Thomas Jefferson Papers

From Thomas Jefferson to Rufus King, 30 June 1825

Monticello June 30. 25

Dear Sir

I presume that while with us you must have become informed that we were establishing in Virginia an University on a scale of considerable respectability. we are now provided with funds to procure for the institution a competent library and Apparatus. for the former we have engaged a special agent, now on his departure for Europe, on that business. for the selection and purchase of our apparatus we hope to have the aid of a highly qualified Mathematician, mr Barlow, Professor of Mathematics in the royal institution at Woolwich. we still want the friendly aid of some person in London; who will consent to be the depository of the funds placed there for this acqusition. having no acquaintance there myself to whom I could propose this office, I have hoped that your friendliness to science, and desire to see it promoted in your own country, would induce you to lend us a hand in this enterprize. the sum we propose to deposit in London for this purpose is 6300 D. or 1350.£ sterl. which I have taken the liberty of having made payable to you by the bill of exchange now inclosed. and I hope it may be made so little troublesome as not to deter you from rendering us this service. for, if you chuse it, you may avoid the trouble even of keeping any account of the transaction of the business. for, when the workman’s bill is presented to you, with mr Barlow’s certificate of it’s correctness, you need only subscribe an order to the Drawee for payment, and his account becomes that which is to be rendered to us. or you can place the money with your own banker, who can, in like manner render thro’ you to us. I suggest these things as inducements to do us this kind office, by shewing how light may be the trouble in which I wish to engage you for our young institution. there is however a contingency which may call for the application of a considerable portion of this money to a different object. Mr Bonnycastle, our Professor of Natural philosophy, recieved a part of his education, as I understand, at some public institution, perhaps that of Woolwich or Portsmouth; and, to obtain this position, had given a bond with security, in the penalty of 500.£ sterl. not to enter into any foreign service, without the consent of his government. he was in France when mr Gilmer, our agent, was engaging Professors for us, and returned to London just as mr Gilmer was about to leave it, so that there not being time to obtain the permission of his government regularly, he engaged with mr Gilmer in the expectation of being able to obtain it afterwards. delays however occurred, the season for departure pressed, his Co-professors took their passage in a ship bound for Virginia directly, and, not to lose the opportunity, he came away with them without having obtained leave actually. mr Barlow is so much better informed of the circumstances of this case than I am, that I have requested him to explain it to you. if you could interpose with the proper authorities, on behalf of mr Bonnycastle, and indeed of our University, and obtain a remission of his obligation, I should deem it a great favor done myself, and a very acceptable service rendered our University; and I cannot help thinking that there are considerations of comity and even of interest which might render that country not unwilling that instructors for this should be drawn from among them. they could not fail to infuse into the minds of their pupils dispositions of kindness and respect for a people whose science they were imbibing, and to whose ideas they were fashioning their own. and the persons under instruction are not of the common mass, but a select collection of those exactly who are to be the future governors of their country. should this remission be obtained, then the whole of our money may be applied to the purchase of apparatus as before directed: but if the bond; or any part of it is rigorously exacted than so much of our deposit must be taken as may be necessary to make the payment, and apparatus to the amount of what remains only, must be purchased; suspending the purchase of the residue until the fact may be made known to us, and a supplementory remittance be made.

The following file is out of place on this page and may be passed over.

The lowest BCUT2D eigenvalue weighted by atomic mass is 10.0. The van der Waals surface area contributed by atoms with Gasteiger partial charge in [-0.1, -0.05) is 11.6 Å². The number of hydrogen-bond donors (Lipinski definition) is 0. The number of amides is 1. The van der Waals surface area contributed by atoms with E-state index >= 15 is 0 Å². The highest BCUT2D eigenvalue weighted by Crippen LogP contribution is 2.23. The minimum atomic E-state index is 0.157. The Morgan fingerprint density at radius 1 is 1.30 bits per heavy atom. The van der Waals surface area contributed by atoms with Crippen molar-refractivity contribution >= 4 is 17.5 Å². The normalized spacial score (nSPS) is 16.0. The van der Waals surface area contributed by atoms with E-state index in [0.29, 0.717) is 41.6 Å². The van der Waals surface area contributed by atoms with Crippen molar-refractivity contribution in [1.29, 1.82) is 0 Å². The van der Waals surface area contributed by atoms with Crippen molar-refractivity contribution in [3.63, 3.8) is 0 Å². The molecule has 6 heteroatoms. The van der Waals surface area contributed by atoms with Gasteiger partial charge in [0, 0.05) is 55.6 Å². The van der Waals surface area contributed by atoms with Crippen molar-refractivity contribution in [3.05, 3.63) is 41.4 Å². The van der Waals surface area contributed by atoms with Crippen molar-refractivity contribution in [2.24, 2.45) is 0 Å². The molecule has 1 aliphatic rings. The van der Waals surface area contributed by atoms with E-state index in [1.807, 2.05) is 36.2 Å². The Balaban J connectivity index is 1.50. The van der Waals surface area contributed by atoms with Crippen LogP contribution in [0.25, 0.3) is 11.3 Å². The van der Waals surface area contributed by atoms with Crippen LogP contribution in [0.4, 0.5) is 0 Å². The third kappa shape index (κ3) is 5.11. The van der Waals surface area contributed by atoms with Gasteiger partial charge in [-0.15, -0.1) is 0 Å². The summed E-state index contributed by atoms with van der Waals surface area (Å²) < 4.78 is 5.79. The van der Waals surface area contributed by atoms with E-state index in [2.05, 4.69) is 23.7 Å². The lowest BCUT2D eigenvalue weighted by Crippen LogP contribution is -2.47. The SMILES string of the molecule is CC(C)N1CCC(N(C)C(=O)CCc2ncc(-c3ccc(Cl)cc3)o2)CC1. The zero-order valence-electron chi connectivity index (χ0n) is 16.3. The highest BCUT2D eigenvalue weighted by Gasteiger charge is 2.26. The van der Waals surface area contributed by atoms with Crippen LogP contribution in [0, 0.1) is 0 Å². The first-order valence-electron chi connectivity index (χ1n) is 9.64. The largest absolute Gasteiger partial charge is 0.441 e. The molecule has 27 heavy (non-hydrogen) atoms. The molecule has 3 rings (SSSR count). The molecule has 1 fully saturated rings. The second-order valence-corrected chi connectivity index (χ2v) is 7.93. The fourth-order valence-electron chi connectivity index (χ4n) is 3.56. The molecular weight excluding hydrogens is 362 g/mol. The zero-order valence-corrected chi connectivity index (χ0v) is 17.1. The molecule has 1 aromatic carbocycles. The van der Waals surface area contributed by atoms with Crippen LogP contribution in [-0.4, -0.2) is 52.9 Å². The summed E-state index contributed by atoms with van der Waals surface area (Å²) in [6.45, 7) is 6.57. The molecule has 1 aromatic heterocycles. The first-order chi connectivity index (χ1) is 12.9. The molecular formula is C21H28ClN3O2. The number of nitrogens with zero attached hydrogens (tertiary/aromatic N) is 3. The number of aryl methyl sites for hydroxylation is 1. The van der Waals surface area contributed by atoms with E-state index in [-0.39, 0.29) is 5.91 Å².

I inclose the letters of mr Bonnycastle, and of myself to mr Barlow, open for your perusal. as also the catalogue of instruments, and the explanation of that Catalogue. a simple reading of these, before you hand them on to mr Barlow, by possessing you of the whole subject, will leave you at no loss under any occurrence.

Within a few days I shall have to ask of you a similar favor on behalf of our Anatomical and Medical school, to permit yourself to be the depository of another remittance of about one half the preceding sum for the purchase of prepared subjects and apparatus, which will be procured by a special agent, in like manner, who will certify the bill or bills to you for an order for payment. this will be the subject of another letter, and will close the trouble we shall have occasion to give you on account of this institution. with this assurance be pleased to accept that of my great esteem and consideration.

Th: Jefferson


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